The driver board 38 has suitable electronic circuitry for flashing the laser 27 at a predetermined rate. The laser is flashed because flashing will prolong the life of the battery 34. The battery 34 is preferably a silver oxide or lithium battery. Such batteries tend to refresh themselves between uses. Thus, the flashing of the laser diode 27 is also chosen to be at a frequency and duty cycle compatible with the refresh characteristic of the battery 34. Furthermore, the diode 27 is flashed at a frequency that is substantially recognizable to the human eye. Such frequency is between 8 and 12 Hz and is preferably at approximately 10 Hz. By flashing the battery on and off, the overall life of the silver oxide battery 34 is extended from a continuous use of about several minutes to an hour or more of flashing use.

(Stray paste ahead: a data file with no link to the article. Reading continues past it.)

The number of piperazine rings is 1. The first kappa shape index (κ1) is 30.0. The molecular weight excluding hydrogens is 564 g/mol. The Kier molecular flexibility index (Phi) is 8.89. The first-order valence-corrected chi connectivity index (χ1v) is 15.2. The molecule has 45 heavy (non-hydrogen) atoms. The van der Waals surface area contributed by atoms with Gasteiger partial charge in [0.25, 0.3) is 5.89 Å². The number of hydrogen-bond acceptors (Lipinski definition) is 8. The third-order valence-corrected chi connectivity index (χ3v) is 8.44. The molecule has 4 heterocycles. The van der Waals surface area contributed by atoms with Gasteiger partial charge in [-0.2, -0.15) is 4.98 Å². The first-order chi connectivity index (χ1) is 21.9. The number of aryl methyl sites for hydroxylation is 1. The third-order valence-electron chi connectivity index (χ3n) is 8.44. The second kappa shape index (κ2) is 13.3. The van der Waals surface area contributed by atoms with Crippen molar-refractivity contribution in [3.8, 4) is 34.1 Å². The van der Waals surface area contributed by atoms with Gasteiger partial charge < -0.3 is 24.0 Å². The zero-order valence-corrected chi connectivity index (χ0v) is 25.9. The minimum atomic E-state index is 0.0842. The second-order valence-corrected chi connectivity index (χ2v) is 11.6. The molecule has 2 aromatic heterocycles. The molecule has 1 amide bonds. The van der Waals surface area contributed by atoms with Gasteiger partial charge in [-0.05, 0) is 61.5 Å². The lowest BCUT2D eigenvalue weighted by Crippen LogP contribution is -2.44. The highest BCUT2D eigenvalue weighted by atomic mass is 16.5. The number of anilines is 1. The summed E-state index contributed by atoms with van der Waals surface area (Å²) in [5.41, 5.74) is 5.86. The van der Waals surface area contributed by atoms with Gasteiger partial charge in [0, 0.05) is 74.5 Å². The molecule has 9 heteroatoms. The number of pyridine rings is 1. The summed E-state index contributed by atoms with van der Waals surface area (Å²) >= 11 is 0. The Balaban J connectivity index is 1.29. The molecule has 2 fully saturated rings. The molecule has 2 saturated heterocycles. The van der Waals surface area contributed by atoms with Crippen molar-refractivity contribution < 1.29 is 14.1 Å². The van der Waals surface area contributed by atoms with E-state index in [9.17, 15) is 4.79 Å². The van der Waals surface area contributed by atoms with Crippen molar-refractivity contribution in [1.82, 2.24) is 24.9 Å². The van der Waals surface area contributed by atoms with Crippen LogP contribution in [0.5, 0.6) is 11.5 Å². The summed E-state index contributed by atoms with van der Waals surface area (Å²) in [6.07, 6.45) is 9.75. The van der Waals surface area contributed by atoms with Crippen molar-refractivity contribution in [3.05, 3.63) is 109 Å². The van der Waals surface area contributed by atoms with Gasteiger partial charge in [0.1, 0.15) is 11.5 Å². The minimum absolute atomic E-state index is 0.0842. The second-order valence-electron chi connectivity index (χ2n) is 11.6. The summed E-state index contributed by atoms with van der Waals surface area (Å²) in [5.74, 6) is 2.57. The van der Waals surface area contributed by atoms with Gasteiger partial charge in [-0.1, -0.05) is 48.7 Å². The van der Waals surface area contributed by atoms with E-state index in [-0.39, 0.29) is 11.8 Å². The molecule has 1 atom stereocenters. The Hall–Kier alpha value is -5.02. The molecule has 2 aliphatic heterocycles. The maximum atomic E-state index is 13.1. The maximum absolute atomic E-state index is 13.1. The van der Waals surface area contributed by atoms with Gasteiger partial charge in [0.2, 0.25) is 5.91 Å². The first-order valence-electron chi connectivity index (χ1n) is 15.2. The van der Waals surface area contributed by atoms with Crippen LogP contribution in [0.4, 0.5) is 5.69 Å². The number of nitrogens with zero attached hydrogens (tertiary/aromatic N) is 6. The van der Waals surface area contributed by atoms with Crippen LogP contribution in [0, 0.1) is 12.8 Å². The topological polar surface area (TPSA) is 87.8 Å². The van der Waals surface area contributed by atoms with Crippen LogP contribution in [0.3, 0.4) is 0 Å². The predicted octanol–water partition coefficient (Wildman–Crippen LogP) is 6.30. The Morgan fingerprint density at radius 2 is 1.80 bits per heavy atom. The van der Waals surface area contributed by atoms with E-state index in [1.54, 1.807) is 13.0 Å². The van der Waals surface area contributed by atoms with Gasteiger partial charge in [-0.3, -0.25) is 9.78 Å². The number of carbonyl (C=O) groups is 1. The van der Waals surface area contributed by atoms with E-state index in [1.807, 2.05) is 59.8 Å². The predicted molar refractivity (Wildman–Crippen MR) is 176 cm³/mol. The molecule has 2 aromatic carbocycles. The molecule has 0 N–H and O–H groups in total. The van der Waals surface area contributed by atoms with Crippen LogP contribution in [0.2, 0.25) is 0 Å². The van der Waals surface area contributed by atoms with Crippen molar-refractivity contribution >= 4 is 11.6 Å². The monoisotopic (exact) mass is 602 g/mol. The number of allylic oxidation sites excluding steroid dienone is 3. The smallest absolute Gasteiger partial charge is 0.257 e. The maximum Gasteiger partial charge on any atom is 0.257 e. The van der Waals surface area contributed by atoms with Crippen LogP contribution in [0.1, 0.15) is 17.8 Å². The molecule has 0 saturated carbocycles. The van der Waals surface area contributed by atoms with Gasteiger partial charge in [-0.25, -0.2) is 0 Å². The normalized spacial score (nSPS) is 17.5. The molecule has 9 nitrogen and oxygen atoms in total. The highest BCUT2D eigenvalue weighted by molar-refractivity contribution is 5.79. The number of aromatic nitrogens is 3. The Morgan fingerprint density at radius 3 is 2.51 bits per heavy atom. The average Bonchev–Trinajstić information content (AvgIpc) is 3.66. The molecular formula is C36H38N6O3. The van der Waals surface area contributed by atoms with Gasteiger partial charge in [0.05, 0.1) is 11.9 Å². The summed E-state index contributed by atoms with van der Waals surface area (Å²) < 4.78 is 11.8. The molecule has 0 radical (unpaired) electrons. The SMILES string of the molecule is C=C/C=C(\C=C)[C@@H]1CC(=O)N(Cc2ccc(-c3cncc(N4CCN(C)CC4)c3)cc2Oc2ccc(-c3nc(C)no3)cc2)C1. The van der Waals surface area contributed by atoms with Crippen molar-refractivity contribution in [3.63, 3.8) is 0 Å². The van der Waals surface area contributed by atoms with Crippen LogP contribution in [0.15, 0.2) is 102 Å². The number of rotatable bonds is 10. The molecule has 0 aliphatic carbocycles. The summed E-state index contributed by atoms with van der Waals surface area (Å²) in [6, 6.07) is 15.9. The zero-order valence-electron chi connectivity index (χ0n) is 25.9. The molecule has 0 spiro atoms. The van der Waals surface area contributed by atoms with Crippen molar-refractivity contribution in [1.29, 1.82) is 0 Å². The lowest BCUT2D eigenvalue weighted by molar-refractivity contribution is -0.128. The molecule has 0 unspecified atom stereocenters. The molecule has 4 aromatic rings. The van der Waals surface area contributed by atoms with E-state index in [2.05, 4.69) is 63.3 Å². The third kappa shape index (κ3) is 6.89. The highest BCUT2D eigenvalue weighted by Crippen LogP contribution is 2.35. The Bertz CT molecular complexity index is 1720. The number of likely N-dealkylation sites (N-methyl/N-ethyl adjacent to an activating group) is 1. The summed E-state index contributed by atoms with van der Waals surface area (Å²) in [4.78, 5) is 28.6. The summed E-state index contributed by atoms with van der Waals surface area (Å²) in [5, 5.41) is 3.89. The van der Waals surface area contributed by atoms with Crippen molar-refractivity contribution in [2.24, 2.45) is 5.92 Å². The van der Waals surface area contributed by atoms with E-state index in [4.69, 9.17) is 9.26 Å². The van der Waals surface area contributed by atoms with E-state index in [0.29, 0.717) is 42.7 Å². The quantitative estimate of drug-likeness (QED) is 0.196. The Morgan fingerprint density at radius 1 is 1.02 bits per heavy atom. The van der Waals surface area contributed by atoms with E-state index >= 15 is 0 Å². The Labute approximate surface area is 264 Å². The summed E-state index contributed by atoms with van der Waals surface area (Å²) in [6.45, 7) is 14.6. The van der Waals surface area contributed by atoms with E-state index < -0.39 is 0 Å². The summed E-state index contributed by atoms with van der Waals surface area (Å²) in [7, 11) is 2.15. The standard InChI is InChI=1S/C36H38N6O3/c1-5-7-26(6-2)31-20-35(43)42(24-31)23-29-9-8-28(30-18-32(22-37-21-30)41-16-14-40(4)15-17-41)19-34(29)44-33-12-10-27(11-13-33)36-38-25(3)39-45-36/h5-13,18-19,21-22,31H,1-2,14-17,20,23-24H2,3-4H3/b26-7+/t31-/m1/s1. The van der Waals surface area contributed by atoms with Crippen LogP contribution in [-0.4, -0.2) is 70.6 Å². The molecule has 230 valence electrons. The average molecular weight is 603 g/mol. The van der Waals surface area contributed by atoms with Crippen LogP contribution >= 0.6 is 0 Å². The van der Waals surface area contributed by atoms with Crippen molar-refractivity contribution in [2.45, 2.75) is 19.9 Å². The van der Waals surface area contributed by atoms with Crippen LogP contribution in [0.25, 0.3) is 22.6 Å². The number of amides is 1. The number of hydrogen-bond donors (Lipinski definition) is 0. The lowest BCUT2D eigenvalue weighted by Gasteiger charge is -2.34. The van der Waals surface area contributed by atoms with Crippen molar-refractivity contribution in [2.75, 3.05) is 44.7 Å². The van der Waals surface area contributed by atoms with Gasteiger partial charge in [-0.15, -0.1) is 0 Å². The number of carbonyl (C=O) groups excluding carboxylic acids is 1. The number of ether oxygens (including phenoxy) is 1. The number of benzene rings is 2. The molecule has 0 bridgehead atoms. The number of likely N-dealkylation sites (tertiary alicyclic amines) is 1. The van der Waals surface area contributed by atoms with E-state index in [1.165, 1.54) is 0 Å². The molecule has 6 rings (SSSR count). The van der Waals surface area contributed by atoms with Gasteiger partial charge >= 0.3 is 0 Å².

With reference to FIG. 5, there is shown the modified take down latch 36 coupled to catch 19 of the structure 22. When the structure 22 is moved slightly in the direction of arrow A, i.e., to the rear, then the take down latch may be moved in the direction of arrow B against the bias of spring 37. By holding the take down latch 36 below the catch 19, the latch may be slipped off the end of the structure 22 moved forward or in a direction opposite to the direction of arrow A.
With reference to FIGS. 6a-d the take down latch 36 is made from a steel blank. It is symmetrical about center line 7. Ridges 18 on both ends assist the user in manipulating the latch 36 horizontally and vertically. Insulating material 46 is disposed in the center of the latch 36 on face 6 that faces the ball tip contact 41. A rounded detent 5 helps keep the latch 36 in position until the latch is manipulated by a user. The detent 5 bears against a portion of the recoil chamber 23, not shown. Insulating material 46 fills a slot 4 and bore 3 that are machined into the metal latch 36. The material 46 is any suitable insulating material, preferably a moldable epoxy. Another slot 2 is machined to receive the catch 19 of the structure 22.